T. S. Wailes, D. G. Meyer, “Multiple channel architecture: a new optical interconnection strategy for massively parallel computers,” J. Lightwave Technol. 9, 1702–1716 (1991).
[CrossRef]

T. V. Muoi, “Receiver design for high-speed optical-fiber systems,” J. Lightwave Technol. 2, 243–267 (1984).
[CrossRef]

S. Tang, R. T. Chen, L. Garrett, D. Gerold, M. M. Li, “Design limitations of highly parallel free-space optical interconnects based on arrays of vertical cavity surface-emitting laser diodes, microlenses, and photodetectors,” J. Lightwave Technol. 12, 1971–1975 (1994).
[CrossRef]

A. Louri, H. Sung, “An optical multi-mesh hypercube: a scaleable optical interconnection network for massively parallel computing,” J. Lightwave Technol. 12, 704–716 (1994).
[CrossRef]

Opt. Lett. (1)

Photon. Spectra (1)

G. Olbright, “VCSEL’s could revolutionize optical communications,” Photon. Spectra 29, 98–101 (1995).

Proc. IEEE (1)

G. R. Hill, “Wavelength domain optical network techniques,” Proc. IEEE 77, 121–132 (1989).

Other (4)

Motorola Corporation, “Optobus™,” Tech. rep. BR1459/D, (Logic Integrated Circuits Division, Motorola, Tempe, Ariz., 1995).

J. Neff, “Optical interconnects based on two-dimensional VCSEL arrays,” in IEEE Proceedings of the First International Workshop on Massively Parallel Processing Using Optical Interconnections, Cancun, Mexico, 26–27 April 1994, pp. 202–212.

M. E. Landgraf, C. A. Eldering, S. T. Kowel, P. F. Brinkley, “Optical interconnection techniques for hypercube,” in Optical Information Processing Systems and Architectures II, B. Javidi, ed., Proc. SPIE 1347, 580–591 (1990).

8-Pin Monolithic Amplifier Evaluation Boards (Comlinear Corporation, Fort Collins, Colo., January1993).

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Figures (11)

Fig. 1
Fig. 1

Sample (2,2,3)-OMMH network with four hypercubes, eight meshes, and 32 nodes.

Fig. 2
Fig. 2

Three-dimensional view of a (2,2,3)-OMMH showing plane L and plane R interconnected by four space-invariant optical interconnection modules. (a) The free-space links are shown separated from (b) the mesh links for clarity of the figure. Note that there are four hypercubes interconnected by fibers. Hypercube connectivity is achieved through free-space space-invariant interconnection modules. For example, module n24, n27, n29, n30 from plane L and module n25, n26, n28, n31 from plane R belong to the same hypercube. The connection patterns for the free-space links are all identical in both directions, as shown by the solid and the dashed arrows.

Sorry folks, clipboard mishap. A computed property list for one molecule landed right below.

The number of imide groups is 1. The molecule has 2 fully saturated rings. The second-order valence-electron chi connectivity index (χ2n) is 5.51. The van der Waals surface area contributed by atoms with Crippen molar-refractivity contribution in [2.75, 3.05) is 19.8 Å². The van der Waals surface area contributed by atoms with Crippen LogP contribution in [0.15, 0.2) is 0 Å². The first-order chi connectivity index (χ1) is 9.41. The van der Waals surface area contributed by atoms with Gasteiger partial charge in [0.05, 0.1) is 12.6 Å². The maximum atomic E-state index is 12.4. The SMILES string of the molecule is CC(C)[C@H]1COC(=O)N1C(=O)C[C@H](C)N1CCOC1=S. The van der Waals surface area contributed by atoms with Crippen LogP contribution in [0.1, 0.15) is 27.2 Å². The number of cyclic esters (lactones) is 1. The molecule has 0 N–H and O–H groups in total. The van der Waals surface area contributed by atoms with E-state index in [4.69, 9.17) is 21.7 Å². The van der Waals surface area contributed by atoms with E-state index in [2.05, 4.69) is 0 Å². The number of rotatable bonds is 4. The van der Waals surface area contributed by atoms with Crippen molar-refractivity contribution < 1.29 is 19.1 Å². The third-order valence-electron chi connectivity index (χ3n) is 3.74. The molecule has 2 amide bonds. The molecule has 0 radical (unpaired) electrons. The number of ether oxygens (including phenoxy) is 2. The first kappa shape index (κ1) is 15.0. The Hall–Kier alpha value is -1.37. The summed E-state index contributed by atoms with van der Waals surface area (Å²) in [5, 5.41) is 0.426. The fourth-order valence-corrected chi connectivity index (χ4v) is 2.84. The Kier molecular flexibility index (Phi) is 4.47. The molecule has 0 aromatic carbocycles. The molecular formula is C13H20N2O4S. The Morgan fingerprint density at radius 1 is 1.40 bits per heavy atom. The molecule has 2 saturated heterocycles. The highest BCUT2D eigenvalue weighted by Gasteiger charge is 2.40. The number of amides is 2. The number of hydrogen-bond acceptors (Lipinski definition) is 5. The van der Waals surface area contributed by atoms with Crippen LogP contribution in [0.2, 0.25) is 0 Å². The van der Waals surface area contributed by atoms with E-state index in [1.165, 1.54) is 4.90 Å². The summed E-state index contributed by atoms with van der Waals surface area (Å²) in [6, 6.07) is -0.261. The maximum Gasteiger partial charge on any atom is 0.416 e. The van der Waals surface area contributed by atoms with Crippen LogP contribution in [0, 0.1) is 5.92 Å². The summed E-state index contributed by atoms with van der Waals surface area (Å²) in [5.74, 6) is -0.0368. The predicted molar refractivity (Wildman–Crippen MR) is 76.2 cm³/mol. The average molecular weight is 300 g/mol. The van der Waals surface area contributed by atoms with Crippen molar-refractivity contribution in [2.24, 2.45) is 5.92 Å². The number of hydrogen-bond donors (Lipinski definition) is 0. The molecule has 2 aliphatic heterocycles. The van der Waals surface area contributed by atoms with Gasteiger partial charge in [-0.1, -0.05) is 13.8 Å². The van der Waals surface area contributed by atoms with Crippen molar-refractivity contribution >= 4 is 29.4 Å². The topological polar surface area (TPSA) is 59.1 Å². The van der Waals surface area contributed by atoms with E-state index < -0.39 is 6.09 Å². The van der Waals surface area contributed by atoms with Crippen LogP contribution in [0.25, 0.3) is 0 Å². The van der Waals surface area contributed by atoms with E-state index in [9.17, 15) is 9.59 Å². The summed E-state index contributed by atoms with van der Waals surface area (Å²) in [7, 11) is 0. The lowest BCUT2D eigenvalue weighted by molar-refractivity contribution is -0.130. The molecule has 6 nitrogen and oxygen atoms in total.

Fig. 3
Fig. 3

Setup for the experimental OMMH. The test-interface board interfaces the free-space and fiber links of the OMMH, providing the power-ground, input data, and output test points. The fiber links of plane L are implemented by four Optobus modules. The free-space links for a single hypercube are also shown. Definitions: VCSEL, vertical-cavity surface-emitting laser; D, transmitter; Q, receiver; A and B, 50-pin latch–eject connectors; DCG hologram, dichromated-gelatin hologram; DC, VCSEL drive circuit; RC, receiver circuit; ML, microlens array. Symbols: ao-35-35-6909-i001, switch; ao-35-35-6909-i002, flat ribbon cable; ao-35-35-6909-i003, wire wrap; ao-35-35-6909-i004, 10-channel fiber ribbon.

Fig. 4
Fig. 4

Photograph of the laboratory prototype of the OMMH.

Fig. 5
Fig. 5

Photograph of the laboratory prototype of the free-space links in the OMMH.

Fig. 6
Fig. 6

Noise received at node 11 (FIBER), with the eye diagram superimposed to show the signal and the noise.

Fig. 7
Fig. 7

Measured eye pattern for node n27 transmitting to node n26 (FREE-SPACE) at a 150-MHz data rate (27 − 1 NRZ pseudo-random data pattern). This node receives from the zero order of the hologram, and therefore the eye opening is greater than the nodes receiving from the ±1 orders. The eye opening is 0.8 V.

Fig. 8
Fig. 8

Measured eye pattern for node n27 transmitting to node n25 (FREE-SPACE) at a 150-MHz data rate (27 − 1 NRZ pseudo-random data pattern). The eye opening is 0.16 V.

Fig. 9
Fig. 9

Measured eye pattern for node n27 transmitting to node n31 (FREE-SPACE) at a 150-MHz data rate (27 − 1 NRZ pseudo-random data pattern). The eye opening for this node is 0.4 V.

Fig. 10
Fig. 10

Measured noise at node n26 superimposed with the eye diagram to show the difference between the signal and the noise.

Fig. 11
Fig. 11

Photograph of the space-invariant fan-out pattern implementing free-space connectivity in the OMMH.

Tables (1)

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Table 1 Free-Space Link Power Budget